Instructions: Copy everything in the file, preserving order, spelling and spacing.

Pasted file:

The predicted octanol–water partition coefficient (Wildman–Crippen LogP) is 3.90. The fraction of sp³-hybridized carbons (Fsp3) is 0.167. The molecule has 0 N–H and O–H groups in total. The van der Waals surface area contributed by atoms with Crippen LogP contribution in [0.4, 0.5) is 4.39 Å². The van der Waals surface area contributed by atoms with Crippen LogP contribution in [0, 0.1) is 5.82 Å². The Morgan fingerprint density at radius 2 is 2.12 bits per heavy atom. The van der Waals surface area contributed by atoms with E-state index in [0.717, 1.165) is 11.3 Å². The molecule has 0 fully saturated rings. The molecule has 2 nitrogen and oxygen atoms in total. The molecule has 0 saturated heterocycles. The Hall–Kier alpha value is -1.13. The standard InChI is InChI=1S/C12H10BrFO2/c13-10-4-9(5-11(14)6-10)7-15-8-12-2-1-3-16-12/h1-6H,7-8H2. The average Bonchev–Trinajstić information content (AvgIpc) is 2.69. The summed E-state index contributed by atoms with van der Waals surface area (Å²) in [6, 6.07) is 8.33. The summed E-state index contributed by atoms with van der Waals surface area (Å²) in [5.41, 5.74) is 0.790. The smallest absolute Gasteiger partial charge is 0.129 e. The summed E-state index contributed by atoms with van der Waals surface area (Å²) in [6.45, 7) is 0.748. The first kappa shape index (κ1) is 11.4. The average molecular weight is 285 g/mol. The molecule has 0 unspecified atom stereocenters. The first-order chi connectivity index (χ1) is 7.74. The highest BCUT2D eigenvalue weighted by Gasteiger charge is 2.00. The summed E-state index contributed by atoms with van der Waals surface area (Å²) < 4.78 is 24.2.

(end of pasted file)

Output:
The predicted octanol–water partition coefficient (Wildman–Crippen LogP) is 3.90. The fraction of sp³-hybridized carbons (Fsp3) is 0.167. The molecule has 0 N–H and O–H groups in total. The van der Waals surface area contributed by atoms with Crippen LogP contribution in [0.4, 0.5) is 4.39 Å². The van der Waals surface area contributed by atoms with Crippen LogP contribution in [0, 0.1) is 5.82 Å². The Morgan fingerprint density at radius 2 is 2.12 bits per heavy atom. The van der Waals surface area contributed by atoms with E-state index in [0.717, 1.165) is 11.3 Å². The molecule has 0 fully saturated rings. The molecule has 2 nitrogen and oxygen atoms in total. The molecule has 0 saturated heterocycles. The Hall–Kier alpha value is -1.13. The standard InChI is InChI=1S/C12H10BrFO2/c13-10-4-9(5-11(14)6-10)7-15-8-12-2-1-3-16-12/h1-6H,7-8H2. The average Bonchev–Trinajstić information content (AvgIpc) is 2.69. The summed E-state index contributed by atoms with van der Waals surface area (Å²) in [6, 6.07) is 8.33. The summed E-state index contributed by atoms with van der Waals surface area (Å²) in [5.41, 5.74) is 0.790. The smallest absolute Gasteiger partial charge is 0.129 e. The summed E-state index contributed by atoms with van der Waals surface area (Å²) in [6.45, 7) is 0.748. The first kappa shape index (κ1) is 11.4. The average molecular weight is 285 g/mol. The molecule has 0 unspecified atom stereocenters. The first-order chi connectivity index (χ1) is 7.74. The highest BCUT2D eigenvalue weighted by Gasteiger charge is 2.00. The summed E-state index contributed by atoms with van der Waals surface area (Å²) < 4.78 is 24.2.